After becoming the most outed spy in American history, Valerie Plame is telling her story.
Or parts of it…the parts the CIA will let her tell.
Plame’s new book is a far cry from the manuscript she wrote for publication. By the time her former employer, the Central Intelligence Agency, was through with it the story had lots of gaps and holes.
Still, what emerges is, for the most part, interesting reading.
What Al Gore’s Nobel Peace Prize says to me is that the world is deeply unhappy with America’s “war on terror” and desperately seeks new global narratives. It’s not that the world wishes us to be less active militarily or even to renounce the tactic of toppling bad regimes. The vision of America’s military Leviathan addressing the world’s many ongoing cruelties is hardly the creation of the neocons alone.
Looks like the United States won’t be freed anytime soon from the burdensome role its troops have played — largely by default — as Europe and others turn to for emergency military help.
In 2002, now-ex-Pentagon chief Don Rumsfeld proposed the establishment of a NATO “rapid-reaction force” that could be quickly deployed to the Balkans or any other regional hot spot to serve as peacekeepers to quell violence before it spreads or respond fast to terrorist attacks.
It suddenly turns out that U.S. intelligence agencies have been gathering much more information about American citizens than anyone thought or is appropriate and the nation’s largest communications companies have been part and parcel of these activities. Is anyone really surprised?
With a certain smug national self-satisfaction, it is called the “classic American success story.” A young lad — or lass, for that matter — of no particular advantage or solvency starts at the very bottom and through pluck, spunk, moxie and other vaguely obscene-sounding virtues works his way to the top of some huge enterprise.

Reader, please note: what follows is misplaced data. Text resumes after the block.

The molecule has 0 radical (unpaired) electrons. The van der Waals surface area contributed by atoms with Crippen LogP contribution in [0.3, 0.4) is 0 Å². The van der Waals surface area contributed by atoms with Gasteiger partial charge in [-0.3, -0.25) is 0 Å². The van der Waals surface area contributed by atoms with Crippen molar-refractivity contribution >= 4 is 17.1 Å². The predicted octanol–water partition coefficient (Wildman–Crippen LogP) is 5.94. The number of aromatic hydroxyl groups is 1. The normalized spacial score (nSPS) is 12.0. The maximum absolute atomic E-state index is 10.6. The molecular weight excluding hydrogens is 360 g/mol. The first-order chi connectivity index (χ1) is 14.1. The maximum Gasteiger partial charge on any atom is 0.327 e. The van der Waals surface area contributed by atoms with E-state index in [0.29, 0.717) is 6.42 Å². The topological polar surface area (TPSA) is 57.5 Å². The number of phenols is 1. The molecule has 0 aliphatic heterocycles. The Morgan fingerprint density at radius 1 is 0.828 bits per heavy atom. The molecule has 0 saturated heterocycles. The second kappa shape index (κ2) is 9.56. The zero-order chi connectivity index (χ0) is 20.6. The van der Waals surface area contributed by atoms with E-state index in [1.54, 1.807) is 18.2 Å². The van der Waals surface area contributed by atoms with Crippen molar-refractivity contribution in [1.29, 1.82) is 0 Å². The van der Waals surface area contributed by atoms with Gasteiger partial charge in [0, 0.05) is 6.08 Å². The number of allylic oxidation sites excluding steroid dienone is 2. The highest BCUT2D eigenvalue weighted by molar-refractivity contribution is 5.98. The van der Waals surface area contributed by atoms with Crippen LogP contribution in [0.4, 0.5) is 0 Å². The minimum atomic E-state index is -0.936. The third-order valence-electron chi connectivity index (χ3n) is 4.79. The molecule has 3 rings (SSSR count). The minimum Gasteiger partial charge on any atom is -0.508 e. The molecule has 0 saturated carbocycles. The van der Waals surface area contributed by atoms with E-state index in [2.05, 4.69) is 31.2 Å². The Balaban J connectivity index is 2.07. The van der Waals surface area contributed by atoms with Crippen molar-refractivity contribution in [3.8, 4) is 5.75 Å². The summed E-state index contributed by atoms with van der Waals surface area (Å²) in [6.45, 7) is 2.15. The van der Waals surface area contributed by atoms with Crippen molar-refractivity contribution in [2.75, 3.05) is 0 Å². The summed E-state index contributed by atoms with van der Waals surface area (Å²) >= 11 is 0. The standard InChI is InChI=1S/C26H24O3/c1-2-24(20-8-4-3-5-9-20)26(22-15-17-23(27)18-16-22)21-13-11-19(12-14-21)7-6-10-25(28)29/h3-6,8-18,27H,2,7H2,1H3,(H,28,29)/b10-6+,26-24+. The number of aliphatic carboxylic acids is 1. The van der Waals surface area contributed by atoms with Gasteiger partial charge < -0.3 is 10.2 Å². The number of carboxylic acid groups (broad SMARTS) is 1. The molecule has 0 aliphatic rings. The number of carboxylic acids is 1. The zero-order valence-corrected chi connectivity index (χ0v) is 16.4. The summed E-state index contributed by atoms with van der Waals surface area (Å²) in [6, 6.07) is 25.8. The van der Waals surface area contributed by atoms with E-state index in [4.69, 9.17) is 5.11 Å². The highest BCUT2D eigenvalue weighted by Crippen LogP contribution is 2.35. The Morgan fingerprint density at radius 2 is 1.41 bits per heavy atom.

Nowhere is that more true than in Washington, D.C., a capital whose very fuel is plucky young people, a city of limitless opportunity because there is plenty of room at the bottom and, when the electorate rouses itself, a lot of turnover at the top.
To hear my male peers tell it, when we were young one of them might stumble across — or somehow purloin (sometimes from a father’s stash) — the rare Playboy magazine.
And that would pretty much have to last the entire neighborhood of adolescent boys about a year, until the next one came along. That’s all they got until maybe they saw a pornographic movie in their fraternity basement.
And along the way it was pretty clear they were doing something secret, unusual, out of the norm. Not okay.
There can’t be many baseball fans that are still surprised by lineups of big leaguers whose names end in “guez” or “rez” or “ina.” Count ‘em: Rodriguezes, Ramirezes, Hernandezes, Gonzalezes, Perezes, Vazquezes, not to mention the Zambranos, Cabreras, Encarnacions, Suzukis, Matsuis, and Kims. Is there still a major league catcher not named Molina?
As the Senate debates a five-year, $286 billion agriculture-subsidy extravaganza, consider the heartwarming rhetoric about saving family farms. Who ever imagined such families included the Rockefellers?
As the Environmental Working Group’s (EWG.org) priceless Farm Subsidy Database reveals, philanthropist Mark Rockefeller received $228,350 in conservation subsidies between 2001 and 2005 for his Idaho farm. His brother, banking legend David Rockefeller, scored $29,615, thanks to his Hudson Valley farm.
It is said politics makes strange bedfellows. In this case, let’s call it bizarre bedfellows. There are few issues on which I normally agree with Colorado conservative Rep. Tom Tancredo. But when it comes to illegal immigration, we’re somewhat in sync.
A State Department review of private security guards for diplomats in Iraq is unlikely to recommend firing Blackwater USA over the deaths of 17 Iraqis last month, but the company probably is on the way out of that job, U.S. officials said.
Blackwater’s work escorting U.S. diplomats outside the protected Green Zone in Baghdad expires in May, one official said Wednesday, and other officials told The Associated Press they expect the North Carolina company will not continue to work for the embassy after that.